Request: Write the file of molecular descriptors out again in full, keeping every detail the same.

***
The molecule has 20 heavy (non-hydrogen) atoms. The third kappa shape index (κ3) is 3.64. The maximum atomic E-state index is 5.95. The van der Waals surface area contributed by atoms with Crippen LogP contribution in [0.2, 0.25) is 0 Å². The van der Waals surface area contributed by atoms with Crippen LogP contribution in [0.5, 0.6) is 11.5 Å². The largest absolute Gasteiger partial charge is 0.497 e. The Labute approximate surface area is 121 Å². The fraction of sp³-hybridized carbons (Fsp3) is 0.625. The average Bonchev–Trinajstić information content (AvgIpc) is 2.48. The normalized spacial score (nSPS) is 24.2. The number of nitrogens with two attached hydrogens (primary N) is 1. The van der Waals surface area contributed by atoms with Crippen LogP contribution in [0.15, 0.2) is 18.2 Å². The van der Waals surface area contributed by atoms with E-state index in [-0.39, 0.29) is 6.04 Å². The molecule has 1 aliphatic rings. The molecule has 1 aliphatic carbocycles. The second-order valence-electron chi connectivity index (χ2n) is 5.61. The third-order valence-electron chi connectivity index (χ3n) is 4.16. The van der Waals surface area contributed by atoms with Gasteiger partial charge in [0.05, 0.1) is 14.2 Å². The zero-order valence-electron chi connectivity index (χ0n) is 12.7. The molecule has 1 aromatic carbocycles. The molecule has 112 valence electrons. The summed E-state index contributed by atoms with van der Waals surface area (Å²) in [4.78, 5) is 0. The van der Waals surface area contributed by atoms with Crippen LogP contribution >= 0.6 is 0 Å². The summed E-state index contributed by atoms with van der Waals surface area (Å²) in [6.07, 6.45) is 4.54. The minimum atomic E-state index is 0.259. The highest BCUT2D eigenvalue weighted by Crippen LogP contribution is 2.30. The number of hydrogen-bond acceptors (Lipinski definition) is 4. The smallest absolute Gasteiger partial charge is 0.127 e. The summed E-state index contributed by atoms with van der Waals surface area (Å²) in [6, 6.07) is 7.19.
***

The molecule has 20 heavy (non-hydrogen) atoms. The third kappa shape index (κ3) is 3.64. The maximum atomic E-state index is 5.95. The van der Waals surface area contributed by atoms with Crippen LogP contribution in [0.2, 0.25) is 0 Å². The van der Waals surface area contributed by atoms with Crippen LogP contribution in [0.5, 0.6) is 11.5 Å². The largest absolute Gasteiger partial charge is 0.497 e. The Labute approximate surface area is 121 Å². The fraction of sp³-hybridized carbons (Fsp3) is 0.625. The average Bonchev–Trinajstić information content (AvgIpc) is 2.48. The normalized spacial score (nSPS) is 24.2. The number of nitrogens with two attached hydrogens (primary N) is 1. The van der Waals surface area contributed by atoms with Crippen LogP contribution in [0.15, 0.2) is 18.2 Å². The van der Waals surface area contributed by atoms with E-state index in [-0.39, 0.29) is 6.04 Å². The molecule has 1 aliphatic rings. The molecule has 1 aliphatic carbocycles. The second-order valence-electron chi connectivity index (χ2n) is 5.61. The third-order valence-electron chi connectivity index (χ3n) is 4.16. The van der Waals surface area contributed by atoms with Gasteiger partial charge in [0.05, 0.1) is 14.2 Å². The zero-order valence-electron chi connectivity index (χ0n) is 12.7. The molecule has 1 aromatic carbocycles. The molecule has 112 valence electrons. The summed E-state index contributed by atoms with van der Waals surface area (Å²) in [4.78, 5) is 0. The van der Waals surface area contributed by atoms with Crippen LogP contribution >= 0.6 is 0 Å². The summed E-state index contributed by atoms with van der Waals surface area (Å²) in [6.07, 6.45) is 4.54. The minimum atomic E-state index is 0.259. The highest BCUT2D eigenvalue weighted by Crippen LogP contribution is 2.30. The number of hydrogen-bond acceptors (Lipinski definition) is 4. The smallest absolute Gasteiger partial charge is 0.127 e. The summed E-state index contributed by atoms with van der Waals surface area (Å²) in [6, 6.07) is 7.19.